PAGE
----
“White Hot” seldom burns with the curiosity required to say anything beyond “remember when this was the biggest thing in retail fashion? Well, it was even worse than you knew at the time, so let’s have a good wince about it.” Personal accounts of why the company’s branding continues to sting are boiled down to their most basic points, and further diluted by a choppy sea of talking heads. Despite speaking to virtually all of the major players involved in Abercrombie’s heyday, the film still feels like it was slapped together over the course of a long afternoon (using a clip from 2018’s “Eighth Grade” to illustrate “TRL”-era mall culture is unforgivably sloppy in a doc that depends on evoking such a specific moment in time). And despite its eventual admission that Abercrombie was just an acute symptom of an endemic virus, “White Hot” explains the company’s downfall in terms so blinkered that it almost seems to suggest the same problems no longer persist today.
And yet, by virtue of its access (and its attention to a corporate saga that probably wouldn’t have warranted its own documentary in less content-hungry times), “White Hot” can’t help but feel definitive. Klayman lays out Abercrombie’s business model in broadly lucid fashion, each of her interview subjects offering their own perspectives and degrees of regret. Former Abercrombie recruiter Christopher Clayton remembers how specifically he was tasked with scouting hot frat boys for each of the company’s locations — do they still have the shirtless jocks who would stand outside the entrance as if the shitty clothing store next to Wetzel’s Pretzels were Studio 54? — while former job applicants and employees like Samantha Elauf and Jennifer Sheahan recall the racist tactics (e.g. hiring few people of color, and then denying them shifts or sticking them in the stockroom), that would later compel them to participate in class action lawsuits, and even bring Abercrombie before the Supreme Court.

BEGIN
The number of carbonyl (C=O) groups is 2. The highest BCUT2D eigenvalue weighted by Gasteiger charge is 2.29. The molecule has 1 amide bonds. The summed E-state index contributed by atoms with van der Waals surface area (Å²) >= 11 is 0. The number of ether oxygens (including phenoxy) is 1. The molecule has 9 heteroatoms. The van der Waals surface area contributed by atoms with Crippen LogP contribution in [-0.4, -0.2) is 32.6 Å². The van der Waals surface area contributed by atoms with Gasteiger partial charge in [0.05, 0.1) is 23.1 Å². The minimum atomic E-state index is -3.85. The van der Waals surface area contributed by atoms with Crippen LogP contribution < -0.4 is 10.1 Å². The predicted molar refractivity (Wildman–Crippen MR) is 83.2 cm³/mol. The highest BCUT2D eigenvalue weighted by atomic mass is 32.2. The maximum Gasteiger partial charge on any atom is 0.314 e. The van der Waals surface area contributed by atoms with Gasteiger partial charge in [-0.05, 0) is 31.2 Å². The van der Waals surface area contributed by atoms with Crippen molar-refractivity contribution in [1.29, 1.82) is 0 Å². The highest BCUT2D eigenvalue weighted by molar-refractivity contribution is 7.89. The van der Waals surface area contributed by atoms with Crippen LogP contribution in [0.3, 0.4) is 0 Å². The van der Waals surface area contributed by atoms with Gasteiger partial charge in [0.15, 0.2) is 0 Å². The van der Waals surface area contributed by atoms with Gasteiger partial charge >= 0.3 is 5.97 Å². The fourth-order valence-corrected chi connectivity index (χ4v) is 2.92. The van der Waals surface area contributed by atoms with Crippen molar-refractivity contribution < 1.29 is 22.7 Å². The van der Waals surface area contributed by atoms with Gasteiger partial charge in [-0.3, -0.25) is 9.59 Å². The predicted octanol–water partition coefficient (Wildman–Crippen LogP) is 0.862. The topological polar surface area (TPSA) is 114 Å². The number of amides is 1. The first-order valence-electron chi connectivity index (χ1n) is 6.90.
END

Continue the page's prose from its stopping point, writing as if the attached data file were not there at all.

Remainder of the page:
Klayman climbs her way up the ladder from there, searching for the executive-level source of the rot that trickled down to all of Abercrombie’s stores. Former models like Bobby Blanski and Ryan Daharsh grow wide-eyed as they reflect on how the company plucked them out of small-town America for their homegrown looks, they laugh at how silly it felt getting naked in order to sell clothes, and then they wince at how the photographer responsible for Abercrombie’s singular image (“allegedly”) took advantage of the fresh-faced boys that his camera turned could turn into gods. On a related but less sinister note, Klayman’s doc is at its sharpest when exploring how Abercrombie sold heterosexual culture through an overtly gay lens; Bruce Weber may have been a predatory force, but it’s hard not to share in the wry bemusement of former A&F Quarterly editor-in-chief Savas Abadsidis as he chuckles at the irony of jocks spewing the f-word while aspiring towards an aesthetic that was tailored to the sexual fantasies of a few gay men.